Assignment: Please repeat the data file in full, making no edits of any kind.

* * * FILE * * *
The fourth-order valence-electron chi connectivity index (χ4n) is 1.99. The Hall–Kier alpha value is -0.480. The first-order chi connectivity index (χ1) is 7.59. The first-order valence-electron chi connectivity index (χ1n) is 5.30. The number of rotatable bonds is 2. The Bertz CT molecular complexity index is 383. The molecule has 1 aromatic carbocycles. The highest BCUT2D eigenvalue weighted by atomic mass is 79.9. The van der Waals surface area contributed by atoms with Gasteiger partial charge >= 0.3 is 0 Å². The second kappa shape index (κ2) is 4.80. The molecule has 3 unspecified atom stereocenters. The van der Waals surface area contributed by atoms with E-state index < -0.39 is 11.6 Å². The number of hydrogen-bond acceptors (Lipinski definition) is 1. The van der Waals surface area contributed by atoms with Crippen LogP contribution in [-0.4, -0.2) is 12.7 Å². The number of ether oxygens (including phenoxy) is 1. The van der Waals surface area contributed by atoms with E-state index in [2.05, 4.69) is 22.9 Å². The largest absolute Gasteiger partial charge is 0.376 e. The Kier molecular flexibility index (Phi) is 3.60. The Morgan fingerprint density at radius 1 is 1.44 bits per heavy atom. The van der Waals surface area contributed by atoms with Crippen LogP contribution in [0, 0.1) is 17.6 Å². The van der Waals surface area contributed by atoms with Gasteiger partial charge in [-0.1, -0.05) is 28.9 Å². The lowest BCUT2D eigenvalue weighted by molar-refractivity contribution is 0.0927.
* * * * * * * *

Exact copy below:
The fourth-order valence-electron chi connectivity index (χ4n) is 1.99. The Hall–Kier alpha value is -0.480. The first-order chi connectivity index (χ1) is 7.59. The first-order valence-electron chi connectivity index (χ1n) is 5.30. The number of rotatable bonds is 2. The Bertz CT molecular complexity index is 383. The molecule has 1 aromatic carbocycles. The highest BCUT2D eigenvalue weighted by atomic mass is 79.9. The van der Waals surface area contributed by atoms with Gasteiger partial charge >= 0.3 is 0 Å². The second kappa shape index (κ2) is 4.80. The molecule has 3 unspecified atom stereocenters. The van der Waals surface area contributed by atoms with E-state index < -0.39 is 11.6 Å². The number of hydrogen-bond acceptors (Lipinski definition) is 1. The van der Waals surface area contributed by atoms with Crippen LogP contribution in [-0.4, -0.2) is 12.7 Å². The number of ether oxygens (including phenoxy) is 1. The van der Waals surface area contributed by atoms with E-state index in [2.05, 4.69) is 22.9 Å². The largest absolute Gasteiger partial charge is 0.376 e. The Kier molecular flexibility index (Phi) is 3.60. The Morgan fingerprint density at radius 1 is 1.44 bits per heavy atom. The van der Waals surface area contributed by atoms with Crippen LogP contribution in [0, 0.1) is 17.6 Å². The van der Waals surface area contributed by atoms with Gasteiger partial charge in [-0.1, -0.05) is 28.9 Å². The lowest BCUT2D eigenvalue weighted by molar-refractivity contribution is 0.0927.